Another American flag legend you may have heard regards the Betsy Ross Flag, the 13 Star Flag with the stars arranged in a circle. Many people take the Betsy Ross Flag legend as fact, but there is absolutely zero documentary proof of the story. That being so, there is quite a bit of circumstantial evidence that makes her story seem likely, such as the fact that Betsy knew George Washington personally and another member of the secret flag committee that allegedly approached her was her husband's uncle, George Ross, a signer of the Declaration of Independence.

George Washington after the Battle of Princeton by Charles Willson Peale

The original Flag Resolution of 1777 was first presented to Congress by the Marine Committee. So when the resolution was passed, it was considered as a regulation regarding naval affairs. This has led historians to question whether or not the 13 Star Flag was used mostly by the navy and rarely by the army, or whether it was used equally by both.

It would seem logical that since the resolution was presented by the navy that the navy was using the flag. There is evidence, however, in both letters and in paintings of the era that the 13 Star Flag was used on the battlefield. Artwork from Charles Willson Peale and Jonathan Trumbull, both preeminent artists of the day, showed 13 Star Flags in their battlefield depictions. Some historians have claimed that these flags are anachronisms, meaning they are accurate depictions, but out of the proper time slot. This seems unlikely, however, because both painters were known for studying their subjects meticulously to try to depict them accurately.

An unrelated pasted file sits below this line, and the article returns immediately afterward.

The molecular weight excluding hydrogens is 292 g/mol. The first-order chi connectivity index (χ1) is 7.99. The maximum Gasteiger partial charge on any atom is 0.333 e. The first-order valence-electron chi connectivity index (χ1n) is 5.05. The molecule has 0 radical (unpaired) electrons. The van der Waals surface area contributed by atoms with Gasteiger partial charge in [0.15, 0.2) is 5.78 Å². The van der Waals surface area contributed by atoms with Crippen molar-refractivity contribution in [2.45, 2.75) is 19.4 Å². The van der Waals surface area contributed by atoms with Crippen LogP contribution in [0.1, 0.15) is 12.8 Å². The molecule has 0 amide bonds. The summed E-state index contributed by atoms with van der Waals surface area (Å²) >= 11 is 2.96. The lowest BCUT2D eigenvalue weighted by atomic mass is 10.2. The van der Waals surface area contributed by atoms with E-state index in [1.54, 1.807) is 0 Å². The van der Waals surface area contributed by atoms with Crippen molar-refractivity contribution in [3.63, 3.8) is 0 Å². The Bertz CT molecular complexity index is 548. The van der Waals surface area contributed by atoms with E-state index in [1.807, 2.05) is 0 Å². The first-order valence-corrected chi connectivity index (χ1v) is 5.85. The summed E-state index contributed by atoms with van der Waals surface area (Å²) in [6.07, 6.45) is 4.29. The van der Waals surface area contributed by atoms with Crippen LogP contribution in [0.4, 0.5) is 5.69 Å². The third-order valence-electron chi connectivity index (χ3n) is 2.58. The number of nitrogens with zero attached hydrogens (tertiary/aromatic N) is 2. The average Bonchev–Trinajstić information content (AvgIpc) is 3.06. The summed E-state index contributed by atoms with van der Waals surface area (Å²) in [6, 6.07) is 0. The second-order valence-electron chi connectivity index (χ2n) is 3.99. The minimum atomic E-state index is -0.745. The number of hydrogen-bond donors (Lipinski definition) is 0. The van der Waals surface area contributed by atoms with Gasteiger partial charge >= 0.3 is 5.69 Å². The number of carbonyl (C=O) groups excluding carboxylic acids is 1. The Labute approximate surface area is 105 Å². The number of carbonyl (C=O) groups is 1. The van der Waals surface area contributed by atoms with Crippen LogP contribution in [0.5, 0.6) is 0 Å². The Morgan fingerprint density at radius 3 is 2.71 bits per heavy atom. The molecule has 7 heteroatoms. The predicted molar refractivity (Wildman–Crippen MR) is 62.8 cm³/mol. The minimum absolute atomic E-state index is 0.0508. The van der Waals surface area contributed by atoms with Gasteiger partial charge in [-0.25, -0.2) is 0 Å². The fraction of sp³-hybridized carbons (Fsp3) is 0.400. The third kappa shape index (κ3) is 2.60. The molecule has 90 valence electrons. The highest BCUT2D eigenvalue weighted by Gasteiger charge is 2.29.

Peale painted many founding fathers and actually painted George Washington seven times. Peale's portrait of Washington called George Washington after the Battle of Princeton is said to be one of the most accurate physical portrayals of Washington. This painting shows Washington after the Battle of Princeton. Peale was personally present at this battle and fought on the front lines during the climax of the battle. The 13 star Betsy Ross flag can be clearly seen in the background. The problem is that this battle took place 6 months before the Flag Resolution. Was the 13 Star Flag already being used before the resolution was passed? Some scholars think so. Others disagree. More about the Betsy Ross Flag here.

Surrender of General Burgoyne by Jonathan Trumbull

Many documentary sources indicate widespread use of the 13 Star Flag beginning in the fall of 1777, matching the date of the Flag Resolution's passage in June of that year. Such a painting is Jonathan Trumbull's Surrender of General Burgoyne which took place in October, 1777. The 13 Star Flag is clearly seen in the picture. Trumbull, however, painted the 13 stars in varying patterns in different works, leading some scholars to question whether Trumbull was painting from first hand knowledge, or simply adding in what was popular at the time he made the paintings.

Other facts make the question of whether or not the 13 Star Flag was used extensively by the Continental Army seem less clear. One such source is a series of letters written between George Washington and Richard Peters, who was then the Secretary of the Board of War. In the letters, Peters is trying to get General Washington's approval for which flag he desires to be used for the army. The problem is that this exchange takes place two years after the Flag Resolution was passed. If the flag was decided upon by Congress in 1777, why is George Washington still trying to decide which flag to use 2 years later? This lends credibility to the idea that the 13 Star Flag was used mostly by the navy in the first few years.

You can read the three letters between Washington and Peters here: